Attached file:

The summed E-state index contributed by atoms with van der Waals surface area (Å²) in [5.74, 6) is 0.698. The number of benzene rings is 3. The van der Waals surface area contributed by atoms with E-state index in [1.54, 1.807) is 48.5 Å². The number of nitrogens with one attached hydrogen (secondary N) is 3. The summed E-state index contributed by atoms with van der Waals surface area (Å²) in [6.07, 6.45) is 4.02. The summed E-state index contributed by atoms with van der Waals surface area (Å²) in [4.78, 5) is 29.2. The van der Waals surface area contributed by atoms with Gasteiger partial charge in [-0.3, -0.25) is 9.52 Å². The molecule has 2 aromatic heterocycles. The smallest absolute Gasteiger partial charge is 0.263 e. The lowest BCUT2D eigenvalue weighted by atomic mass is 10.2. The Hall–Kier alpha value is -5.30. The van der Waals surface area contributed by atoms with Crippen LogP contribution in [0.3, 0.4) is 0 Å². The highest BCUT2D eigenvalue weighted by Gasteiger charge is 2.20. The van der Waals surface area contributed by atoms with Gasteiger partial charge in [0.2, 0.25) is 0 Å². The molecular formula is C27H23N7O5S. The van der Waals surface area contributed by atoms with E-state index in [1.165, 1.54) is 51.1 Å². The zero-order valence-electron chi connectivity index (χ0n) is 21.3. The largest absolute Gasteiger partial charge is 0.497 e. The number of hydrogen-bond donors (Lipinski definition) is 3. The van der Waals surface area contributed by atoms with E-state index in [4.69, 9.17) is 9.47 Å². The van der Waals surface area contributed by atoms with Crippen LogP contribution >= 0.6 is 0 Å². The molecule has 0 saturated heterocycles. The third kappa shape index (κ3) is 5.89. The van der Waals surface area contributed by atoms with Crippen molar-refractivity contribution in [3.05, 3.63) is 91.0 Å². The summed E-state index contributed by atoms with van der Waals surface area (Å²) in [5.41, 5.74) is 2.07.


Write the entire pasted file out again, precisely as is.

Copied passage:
The summed E-state index contributed by atoms with van der Waals surface area (Å²) in [5.74, 6) is 0.698. The number of benzene rings is 3. The van der Waals surface area contributed by atoms with E-state index in [1.54, 1.807) is 48.5 Å². The number of nitrogens with one attached hydrogen (secondary N) is 3. The summed E-state index contributed by atoms with van der Waals surface area (Å²) in [6.07, 6.45) is 4.02. The summed E-state index contributed by atoms with van der Waals surface area (Å²) in [4.78, 5) is 29.2. The van der Waals surface area contributed by atoms with Gasteiger partial charge in [-0.3, -0.25) is 9.52 Å². The molecule has 2 aromatic heterocycles. The smallest absolute Gasteiger partial charge is 0.263 e. The lowest BCUT2D eigenvalue weighted by atomic mass is 10.2. The Hall–Kier alpha value is -5.30. The van der Waals surface area contributed by atoms with Crippen LogP contribution in [0.3, 0.4) is 0 Å². The highest BCUT2D eigenvalue weighted by Gasteiger charge is 2.20. The van der Waals surface area contributed by atoms with Gasteiger partial charge in [0.2, 0.25) is 0 Å². The molecular formula is C27H23N7O5S. The van der Waals surface area contributed by atoms with E-state index in [1.165, 1.54) is 51.1 Å². The zero-order valence-electron chi connectivity index (χ0n) is 21.3. The largest absolute Gasteiger partial charge is 0.497 e. The number of hydrogen-bond donors (Lipinski definition) is 3. The van der Waals surface area contributed by atoms with E-state index in [4.69, 9.17) is 9.47 Å². The van der Waals surface area contributed by atoms with Crippen LogP contribution >= 0.6 is 0 Å². The molecule has 0 saturated heterocycles. The third kappa shape index (κ3) is 5.89. The van der Waals surface area contributed by atoms with Crippen molar-refractivity contribution in [3.05, 3.63) is 91.0 Å². The summed E-state index contributed by atoms with van der Waals surface area (Å²) in [5.41, 5.74) is 2.07.